6.  The chief difficulty entailed by the thesis, to my mind is that it is pure invention.  I realise that a very remarkable and unusual sort of crisis may seem to call for an ad hoc theory to explain it, but “via trita via tuta” — the beaten path is the safest.  No theologian I have discovered talks of popes losing their status, divine protection, authority, jurisdiction and infallibility on a quasi-permanent basis by virtue of lacking the intention to realise the Church’s good, unless we are talking about a situation such as that which led St Vincent Ferrer to withdraw from the obedience of the man he believed to have been the legitimately elected Roman Pontiff ... in which case it would be nice to be told so and to have it explained in what way this differs from simple schism on the part of the non-pontiff accompanied by full-scale full loss of office.  Meanwhile, it is obviously preferable to explain the crisis on the basis of data found in approved theology books if possible.  Most approved theology books teach that a manifest heretic would automatically forfeit the papacy or be ineligible thereto.  The Guérardian objection is capable of adequate refutation: those who hold the thesis have not studied the topic of heresy and pertinacity enough to know that the intervention of authority is not always necessary for heresy to exist, to be recognisable and to produce the effect of automatic forfeiture of office ... but that is what the best authorities hold.

7. A secondary difficulty is that shifting attention from heresy onto the absence of the will to realise the Church’s good resolves nothing.  Heresy depends on pertinacity, which is invisible and can be known only by the external evidence of words and acts.  Granted.  But the same applies to the will to achieve the good of the Church.  And telling us that it is the will to achieve the objective good of the Church does not help either.  That Montini and Wojtyła did not want to make the Church holier and more effective in spreading the Gospel is my private conclusion drawn from publicly available evidence — exactly as is the fact that they taught the contrary of what they knew the Church had previously taught, i.e. were heretics.. 

8.  The accidental adjunct of maintaining the not-yet-pope’s ability validly to name cardinals is also objectionable in that it is justified on the basis of a dogmatic necessity to maintain the Church’s apostolicity, but this necessity is not established.  The Guérardian point 5 (b) above is a strong point, but the conclusion drawn from it is very weak, for it is quite arbitrary to confuse the continuance of cardinals with the continuance of persons possessing jurisdiction enabling them to elect a pope, since theologians do not consider it impossible for all the cardinals to be extinguished simultaneously, but hold that in such a case the rôle of competent electors of the next pope would devolve upon the Roman clergy or an imperfect general council of bishops (meaning of course bishops belonging to the hierarchy and named by a true pope, not traditionalist dispensers-of-confirmation-and-ordination who are not official successors of the Apostles).  There is no proof that there are no surviving validly named Roman clerics or Catholic bishops in the full sense of that word, hence there is no incompatibility with dogma in taking the straightforward position that non-popes have no power whatever to posit papal acts and that this continues to apply to one who has (hypothetically) been elected to the papacy but has not yet validly accepted the office. Alternatively, it may be argued that certain acts of putative popes benefit from supplied jurisdiction owing to common error - a classic notion. But in this case the acts so benefiting cannot be limited to those essential for the continuity of the hierarchy and the papacy, nor can they be extended to include acts patently harmful to the Church such as the nomination of manifest heretics to ecclesiastical offices.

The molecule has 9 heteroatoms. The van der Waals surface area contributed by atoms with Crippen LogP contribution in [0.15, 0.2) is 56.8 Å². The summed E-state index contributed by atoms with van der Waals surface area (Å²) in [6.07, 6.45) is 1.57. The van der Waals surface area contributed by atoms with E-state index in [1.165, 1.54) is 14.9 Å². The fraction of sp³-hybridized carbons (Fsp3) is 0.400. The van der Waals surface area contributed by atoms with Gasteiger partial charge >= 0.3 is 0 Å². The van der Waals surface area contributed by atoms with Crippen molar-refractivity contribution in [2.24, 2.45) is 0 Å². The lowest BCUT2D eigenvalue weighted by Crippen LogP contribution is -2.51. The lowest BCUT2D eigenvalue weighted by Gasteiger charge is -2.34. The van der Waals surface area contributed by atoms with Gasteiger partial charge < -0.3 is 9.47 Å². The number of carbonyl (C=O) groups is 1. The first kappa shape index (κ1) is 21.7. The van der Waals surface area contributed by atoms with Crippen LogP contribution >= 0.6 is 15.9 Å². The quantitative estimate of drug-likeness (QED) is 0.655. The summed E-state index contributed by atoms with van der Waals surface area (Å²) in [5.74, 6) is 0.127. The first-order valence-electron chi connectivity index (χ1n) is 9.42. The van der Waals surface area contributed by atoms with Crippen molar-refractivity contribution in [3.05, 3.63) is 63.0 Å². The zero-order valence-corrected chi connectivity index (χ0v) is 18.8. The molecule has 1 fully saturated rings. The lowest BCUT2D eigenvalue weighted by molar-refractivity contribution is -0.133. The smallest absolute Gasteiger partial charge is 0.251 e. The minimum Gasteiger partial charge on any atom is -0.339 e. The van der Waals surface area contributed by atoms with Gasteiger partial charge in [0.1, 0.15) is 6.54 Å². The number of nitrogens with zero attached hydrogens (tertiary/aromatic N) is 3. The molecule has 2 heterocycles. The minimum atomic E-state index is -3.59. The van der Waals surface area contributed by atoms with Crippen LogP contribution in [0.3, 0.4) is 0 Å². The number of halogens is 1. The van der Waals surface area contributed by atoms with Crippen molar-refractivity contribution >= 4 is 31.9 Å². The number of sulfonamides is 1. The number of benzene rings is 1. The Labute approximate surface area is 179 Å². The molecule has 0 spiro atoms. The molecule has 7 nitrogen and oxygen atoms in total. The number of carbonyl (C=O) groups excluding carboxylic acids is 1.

9.  As held by individual adherents to it, the Cassiciacum thesis may be considered an over-reaction to two different errors or dangers — (i) the error of private individuals shrieking “heretic” too quickly and cutting off communion on the basis of private opinions, entailing consequent ecclesiastical anarchy; and (ii) the error of believing that not only the Holy See, but every other ecclesiastical office is also vacant, the source of jurisdiction having (temporarily or permanently) dried up.  But classic “Bellarmine” sedevacantism does not imply or make necessary either of these ideas.


© John S. Daly 2004 A.D.